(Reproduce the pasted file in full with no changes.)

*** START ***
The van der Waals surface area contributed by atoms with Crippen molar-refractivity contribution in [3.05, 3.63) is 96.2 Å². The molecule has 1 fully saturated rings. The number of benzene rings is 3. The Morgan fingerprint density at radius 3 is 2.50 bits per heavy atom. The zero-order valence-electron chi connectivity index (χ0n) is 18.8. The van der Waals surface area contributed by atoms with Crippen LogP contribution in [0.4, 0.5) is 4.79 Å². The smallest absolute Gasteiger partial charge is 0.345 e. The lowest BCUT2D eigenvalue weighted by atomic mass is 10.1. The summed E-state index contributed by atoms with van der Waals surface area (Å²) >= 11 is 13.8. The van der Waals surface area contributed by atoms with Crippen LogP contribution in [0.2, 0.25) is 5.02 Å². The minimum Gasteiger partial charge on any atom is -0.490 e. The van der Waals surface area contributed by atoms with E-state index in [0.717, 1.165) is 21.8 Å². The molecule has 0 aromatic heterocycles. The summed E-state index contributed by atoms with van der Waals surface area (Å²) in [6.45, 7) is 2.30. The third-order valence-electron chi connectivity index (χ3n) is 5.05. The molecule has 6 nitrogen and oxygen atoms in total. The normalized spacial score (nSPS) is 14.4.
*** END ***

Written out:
The van der Waals surface area contributed by atoms with Crippen molar-refractivity contribution in [3.05, 3.63) is 96.2 Å². The molecule has 1 fully saturated rings. The number of benzene rings is 3. The Morgan fingerprint density at radius 3 is 2.50 bits per heavy atom. The zero-order valence-electron chi connectivity index (χ0n) is 18.8. The van der Waals surface area contributed by atoms with Crippen LogP contribution in [0.4, 0.5) is 4.79 Å². The smallest absolute Gasteiger partial charge is 0.345 e. The lowest BCUT2D eigenvalue weighted by atomic mass is 10.1. The summed E-state index contributed by atoms with van der Waals surface area (Å²) >= 11 is 13.8. The van der Waals surface area contributed by atoms with Crippen LogP contribution in [0.2, 0.25) is 5.02 Å². The minimum Gasteiger partial charge on any atom is -0.490 e. The van der Waals surface area contributed by atoms with E-state index in [0.717, 1.165) is 21.8 Å². The molecule has 0 aromatic heterocycles. The summed E-state index contributed by atoms with van der Waals surface area (Å²) in [6.45, 7) is 2.30. The third-order valence-electron chi connectivity index (χ3n) is 5.05. The molecule has 6 nitrogen and oxygen atoms in total. The normalized spacial score (nSPS) is 14.4.